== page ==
I'm ready to keel over from uncertainty.

Work is crazy busy and I've got a backlog at least four weeks long worth of things to get caught up on, since our vacation and my two-week trial. The house is a disaster. Last night was the first time I had mopped the floor in six weeks. I'm doing my absolute best to get caught up on paperwork, errands and shopping. People are calling and asking us to call them back and by the time we get around to calling them back, two days have passed and they are angry.

We have no idea what we are doing. We know we want and/or need to move, but we have no idea where. We have no idea when or how. From all accounts, my job will be gone in a few years - unless I accept a new one and a transfer. But who knows where that transfer will be?

Charlie just started a new company and will be signing his first contracts next week. But we don't know if we want to remain in San Diego. We don't know if we want to sell our house and move or rent. We don't know if we will sell everything and travel around the country. We don't know if we will homeschool our children or send them to Kindergarten, next year. We don't know if it's possible, or likely, that we will move closer to family.

We don't know anything.

Except that dressing up and pretending you are an adult is sometimes a whole lot more fun than actually being one.


  1. I could have written this post. Maybe I should write our version at some point. We have both lost our jobs in less than two years. DH found another job (I'm working from home, or trying to), and he's been there a little over a year, and we'll find out next month if he's going to get laid off again, or just take another huge pay cut.

    The joys of being a journalist when the ship is sinking.

    We finally saved some money and put it towards repairs on *my* van three weeks ago. The night after the van went to the shop, one of our trees fell on my husband's car. $1,000 deductible, gone. $1,000 to get the tree cut down, gone. Any savings we may have had, very gone. Fabu.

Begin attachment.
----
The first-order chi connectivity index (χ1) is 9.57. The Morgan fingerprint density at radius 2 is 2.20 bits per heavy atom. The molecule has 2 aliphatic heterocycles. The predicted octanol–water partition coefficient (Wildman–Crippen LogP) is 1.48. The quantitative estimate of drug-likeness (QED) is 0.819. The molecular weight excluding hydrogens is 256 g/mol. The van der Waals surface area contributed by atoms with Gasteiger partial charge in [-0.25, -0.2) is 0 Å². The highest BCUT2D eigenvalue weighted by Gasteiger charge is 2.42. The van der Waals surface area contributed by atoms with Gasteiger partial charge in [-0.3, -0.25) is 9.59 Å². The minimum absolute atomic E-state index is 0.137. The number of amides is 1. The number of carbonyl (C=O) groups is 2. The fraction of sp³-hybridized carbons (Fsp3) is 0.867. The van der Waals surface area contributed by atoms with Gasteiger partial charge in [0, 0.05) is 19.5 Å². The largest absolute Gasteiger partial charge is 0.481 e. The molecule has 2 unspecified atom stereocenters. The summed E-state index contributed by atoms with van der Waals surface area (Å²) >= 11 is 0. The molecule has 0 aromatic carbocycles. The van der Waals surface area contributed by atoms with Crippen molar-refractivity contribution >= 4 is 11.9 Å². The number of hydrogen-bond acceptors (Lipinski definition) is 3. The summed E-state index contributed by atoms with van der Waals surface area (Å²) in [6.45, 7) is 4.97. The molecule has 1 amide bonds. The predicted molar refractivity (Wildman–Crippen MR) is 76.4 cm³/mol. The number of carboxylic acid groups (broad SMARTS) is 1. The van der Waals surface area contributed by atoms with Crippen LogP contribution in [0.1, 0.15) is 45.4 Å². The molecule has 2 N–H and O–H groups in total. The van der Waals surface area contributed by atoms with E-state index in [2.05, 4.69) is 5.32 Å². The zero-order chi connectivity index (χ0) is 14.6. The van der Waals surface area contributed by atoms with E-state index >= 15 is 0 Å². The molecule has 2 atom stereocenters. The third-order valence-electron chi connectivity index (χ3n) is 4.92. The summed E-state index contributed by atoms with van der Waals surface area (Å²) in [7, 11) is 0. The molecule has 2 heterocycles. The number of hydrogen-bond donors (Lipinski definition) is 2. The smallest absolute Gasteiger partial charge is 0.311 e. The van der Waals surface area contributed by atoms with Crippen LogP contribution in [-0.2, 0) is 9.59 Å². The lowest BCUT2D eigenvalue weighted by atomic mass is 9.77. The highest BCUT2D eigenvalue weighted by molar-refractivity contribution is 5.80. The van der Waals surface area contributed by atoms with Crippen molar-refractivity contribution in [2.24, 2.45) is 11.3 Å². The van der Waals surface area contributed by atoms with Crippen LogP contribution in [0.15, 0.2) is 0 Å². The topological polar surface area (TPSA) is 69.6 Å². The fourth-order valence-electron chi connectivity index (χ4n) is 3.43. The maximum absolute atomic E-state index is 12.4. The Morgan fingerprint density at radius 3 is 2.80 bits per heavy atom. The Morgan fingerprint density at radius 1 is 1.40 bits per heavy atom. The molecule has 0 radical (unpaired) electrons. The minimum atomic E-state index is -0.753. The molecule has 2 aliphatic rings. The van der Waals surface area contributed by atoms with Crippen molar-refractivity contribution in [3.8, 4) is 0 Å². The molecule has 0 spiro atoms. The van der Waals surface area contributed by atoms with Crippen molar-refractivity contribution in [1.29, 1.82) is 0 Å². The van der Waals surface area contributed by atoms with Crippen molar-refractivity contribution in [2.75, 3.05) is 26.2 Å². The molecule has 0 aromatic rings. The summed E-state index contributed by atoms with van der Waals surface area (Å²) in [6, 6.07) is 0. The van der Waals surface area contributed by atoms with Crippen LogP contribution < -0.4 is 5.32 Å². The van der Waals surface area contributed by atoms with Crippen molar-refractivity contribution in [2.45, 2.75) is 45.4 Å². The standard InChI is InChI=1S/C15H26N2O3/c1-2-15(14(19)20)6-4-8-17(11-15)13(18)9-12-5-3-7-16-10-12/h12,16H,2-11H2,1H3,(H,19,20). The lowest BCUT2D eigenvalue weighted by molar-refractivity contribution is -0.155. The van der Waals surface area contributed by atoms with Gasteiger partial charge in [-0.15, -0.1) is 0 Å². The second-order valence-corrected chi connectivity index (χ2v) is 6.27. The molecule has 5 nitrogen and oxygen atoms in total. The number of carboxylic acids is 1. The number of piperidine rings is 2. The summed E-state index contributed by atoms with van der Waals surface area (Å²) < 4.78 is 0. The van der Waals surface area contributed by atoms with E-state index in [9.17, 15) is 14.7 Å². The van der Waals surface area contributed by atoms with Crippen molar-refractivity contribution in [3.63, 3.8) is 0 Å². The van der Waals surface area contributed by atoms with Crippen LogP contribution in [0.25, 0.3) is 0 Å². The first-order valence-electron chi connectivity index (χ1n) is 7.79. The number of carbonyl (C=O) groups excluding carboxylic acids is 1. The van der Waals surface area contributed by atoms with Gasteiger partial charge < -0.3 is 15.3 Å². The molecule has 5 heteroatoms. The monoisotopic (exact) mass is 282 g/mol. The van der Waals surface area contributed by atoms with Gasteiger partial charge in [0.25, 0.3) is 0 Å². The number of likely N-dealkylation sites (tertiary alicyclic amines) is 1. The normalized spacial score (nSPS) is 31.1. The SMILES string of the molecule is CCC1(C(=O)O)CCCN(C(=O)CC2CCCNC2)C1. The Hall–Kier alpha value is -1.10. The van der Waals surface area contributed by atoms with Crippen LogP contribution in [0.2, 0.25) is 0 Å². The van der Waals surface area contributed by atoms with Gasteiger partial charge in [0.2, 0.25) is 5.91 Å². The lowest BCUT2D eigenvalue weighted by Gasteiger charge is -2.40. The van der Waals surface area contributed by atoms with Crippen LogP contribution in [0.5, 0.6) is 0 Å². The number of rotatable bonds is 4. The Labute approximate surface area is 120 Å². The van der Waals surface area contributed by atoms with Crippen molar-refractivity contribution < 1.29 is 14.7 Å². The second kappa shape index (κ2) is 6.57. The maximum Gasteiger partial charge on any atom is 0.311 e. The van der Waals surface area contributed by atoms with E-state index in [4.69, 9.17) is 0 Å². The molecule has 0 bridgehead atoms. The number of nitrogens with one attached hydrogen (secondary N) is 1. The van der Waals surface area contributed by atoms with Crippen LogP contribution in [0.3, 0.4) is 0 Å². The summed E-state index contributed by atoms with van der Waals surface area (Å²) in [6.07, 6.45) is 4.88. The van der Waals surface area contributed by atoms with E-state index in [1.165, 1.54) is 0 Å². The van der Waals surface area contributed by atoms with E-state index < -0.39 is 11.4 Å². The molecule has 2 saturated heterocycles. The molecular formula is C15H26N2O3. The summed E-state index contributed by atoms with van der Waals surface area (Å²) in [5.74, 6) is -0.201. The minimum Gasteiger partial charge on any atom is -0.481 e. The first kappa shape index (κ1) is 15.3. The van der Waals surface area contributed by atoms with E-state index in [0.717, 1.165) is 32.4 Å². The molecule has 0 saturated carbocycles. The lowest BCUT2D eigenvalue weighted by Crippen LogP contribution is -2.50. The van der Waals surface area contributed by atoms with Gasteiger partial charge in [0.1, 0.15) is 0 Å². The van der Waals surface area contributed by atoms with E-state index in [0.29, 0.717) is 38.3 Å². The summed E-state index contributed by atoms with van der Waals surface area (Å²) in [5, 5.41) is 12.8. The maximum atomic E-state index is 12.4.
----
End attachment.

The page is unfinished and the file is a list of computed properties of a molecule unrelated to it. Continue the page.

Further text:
That's just the tip of the iceberg in our house. So this weekend, I started looking at jobs and houses in other states....again. I'm all for uprooting everything, moving to a bigger house and renting until the tides settle. Why do we need to be homeowners right now anyhow???

    And you're probably already aware what the money you'd get from selling your house would buy out here on the East Coast.....$900,000 is an unheard of number around here!!!

    Good luck with your decisions. These aren't the easy ones, are they?

  2. Mir: $900K for a house is unheard of for ME, anywhere. Charlie keeps telling me, "Yeah, but look how much space there is in these new homes!!" and I keep telling him, "Yeah, BUT, the first mortgage would CRUSH us completely."

    This uncertainty is so stressful.

    I don't know if I should go see a psychic - or a psychiatrist.

  3. My heart goes out to you in these uncertain times.
    900,000 dollars for a home is shocking but very realistic, even over here.
    Hey but, them kids are just adorable!!

  4. You've probably already thought of this- but what about building on a couple of rooms. Or turning the garage into another room?
    Good luck either way.

  5. Sounds like we are where you are right now the middle of Uncertainty. I think a lot of us as adults are in this place. I wish that we could all continue to pretend to be adults and not have to make these big decisions! At least we have some good company. Hang in there, you'll figure it out eventually!